Dec 18th, 2017

Tanker Trip to the Island of Guam III

As we approached Hickam Air Force Base in the Fall of 1987, we were descending on the crossroads of the Pacific for the United States military – Army, Navy, and Air Force.  Pearl Harbor became a household name on the “day that will live in infamy”, December 7th, 1941.  Pearl Harbor is the home to the Pacific Fleet.

The Army also has a large presence at Schofield Barracks, nestled in the central mountains of the Island of Oahu.  While the Air Force is located at Hickam Air Force Base, adjacent to Pearl Harbor and not far from Honolulu on the Island of Oahu.  Hickman was our transition point for our journey to Guam.

Hickam shares the runways with Honolulu International Airport.  This busy airport recieves a steady diet of civilian airliners, mostly Boeing 747s in 1987, crammed full of tourists coming to the 50th State.  The runway configuration is fascinating in and of itself (see airport diagram above).  Two side by side main runways occupy the island: 22L/04R and 22R/04L.  A third, Runway 26R/08L, is the longest.  A number of years ago, a fourth runway was added.  It is known as “The Reef Runway” (seen at the bottom of the diagram).  It was built on a manmade reef a stone’s throw from the island’s beach.

The Reef Runway, officially designated 26L/08R, was designed for aircraft taking off in the direction of Honolulu and the world famous Waikiki Beach.  It is helpful for aircraft to be out over the water on takeoff.  Then after lift off they can begin a shallow turn further out over the ocean for noise abatement purposes.  When traffic conditions permit, aircraft also land on the Reef Runway.

This day traffic conditions did not permit, We were scheduled to land on 22L, which can be confusing because 26R is to the left as is the Reef Runway.  With the help of “Mac” Kevin settled the aircraft onto the touchdown point and rolled to a stop.  Taxiing can be a feat as well, as there are a myriad of taxiways, zig zagging the airport area.  Controllers have little time or patience to direct aircraft on the ground.  They are plenty busy with those in the air.  When they issue the taxi instructions, they do so quickly and expect to do so only once.  I was ready to copy the instructions as I had been caught by surprise eight months earlier (on a previous trip) and vowed to myself that it would not happen again.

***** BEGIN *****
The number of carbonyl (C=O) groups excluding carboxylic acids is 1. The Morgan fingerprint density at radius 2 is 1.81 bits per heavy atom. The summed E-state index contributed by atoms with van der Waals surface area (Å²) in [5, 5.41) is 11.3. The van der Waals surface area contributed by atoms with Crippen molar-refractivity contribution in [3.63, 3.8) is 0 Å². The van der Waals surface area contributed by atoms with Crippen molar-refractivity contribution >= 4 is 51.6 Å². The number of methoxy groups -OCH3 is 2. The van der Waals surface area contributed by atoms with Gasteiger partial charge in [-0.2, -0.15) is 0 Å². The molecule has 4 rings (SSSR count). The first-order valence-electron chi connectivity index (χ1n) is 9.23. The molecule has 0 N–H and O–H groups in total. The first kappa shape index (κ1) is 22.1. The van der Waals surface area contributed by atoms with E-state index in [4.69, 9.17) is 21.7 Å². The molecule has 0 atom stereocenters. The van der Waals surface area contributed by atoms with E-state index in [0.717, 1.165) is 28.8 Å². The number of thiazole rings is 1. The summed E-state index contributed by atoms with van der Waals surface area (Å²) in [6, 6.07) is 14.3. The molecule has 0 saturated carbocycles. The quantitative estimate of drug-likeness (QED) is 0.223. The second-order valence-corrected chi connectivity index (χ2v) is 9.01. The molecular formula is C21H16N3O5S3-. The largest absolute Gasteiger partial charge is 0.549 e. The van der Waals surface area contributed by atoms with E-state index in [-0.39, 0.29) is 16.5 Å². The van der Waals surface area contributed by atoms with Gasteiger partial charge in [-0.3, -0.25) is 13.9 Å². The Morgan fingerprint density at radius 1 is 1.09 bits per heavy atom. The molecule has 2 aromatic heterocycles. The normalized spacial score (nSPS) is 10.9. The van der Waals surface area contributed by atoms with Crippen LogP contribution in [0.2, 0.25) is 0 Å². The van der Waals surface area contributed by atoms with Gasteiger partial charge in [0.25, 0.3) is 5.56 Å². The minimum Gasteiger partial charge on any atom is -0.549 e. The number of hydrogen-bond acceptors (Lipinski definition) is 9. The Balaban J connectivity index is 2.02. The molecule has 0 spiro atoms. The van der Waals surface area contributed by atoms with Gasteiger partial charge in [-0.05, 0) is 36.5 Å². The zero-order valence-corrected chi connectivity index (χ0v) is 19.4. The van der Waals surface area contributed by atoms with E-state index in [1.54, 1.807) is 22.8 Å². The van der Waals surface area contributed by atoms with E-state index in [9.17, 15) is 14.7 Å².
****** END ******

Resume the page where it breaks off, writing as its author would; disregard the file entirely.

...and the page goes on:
Hickam Base Operations circa 2017

When we arrived in our parking spot on the ramp near Base Operations, we were met by a Major, a seasoned aircrew member, I remember him as a navigator.  In the Air Force there are some tough assignments (e.g. a remote tour in Greenland, months in Vietnam or Iraq over Christmas) but there are some “cush” assignments that help make up for the tough ones.  This Major had one of the “cushiest”.  He and two other gentlemen manned the office assisting Strategic Air Command (SAC) crews criss-crossing the Pacific.

He was telling us about the great round of golf he had played that morning at Hickam and the 26’ putt that he had made, he curved it in.  I was happy for him.  He was impressed with our navigator and encouraged her to apply for an assignment at Hickam.  He said that they were losing someone soon and needed a replacement.  Dorothy was not interested.  I wish he had been interested in my applying.

As we drove by the Headquarters Building – it was a pale yellow, a solemn feeling fell over me.  I had felt the same feeling eight months earlier.  There were holes and divots in the building.  I asked why they had not been repaired.  I was told that the holes were made on December 7, 1941.  The Air Force did not want to forget.  I certainly have not.

We were fortunate to be put up in an Outrigger Hotel near Wakiki.  We did not have a lot of time for sightseeing, but it is always nice to have dinner on the beach.  As we prepared for our flight out the next morning, we had only one concern.  Our Inertial Navigation System (INS) and Doppler Navigator System (DNS) were acting a little funky.  The INS is particularly important when flying over water.  Land based navigational aids are not available over the Pacific.  Kevin and Dorothy came up with a plan, along with Mac.  I was confident because Mac was along, even if we lost the INS, I knew that Mac could take celestial shots with the sexton on the sun and Dorothy could use those to get us to Guam.  We would find out the next day.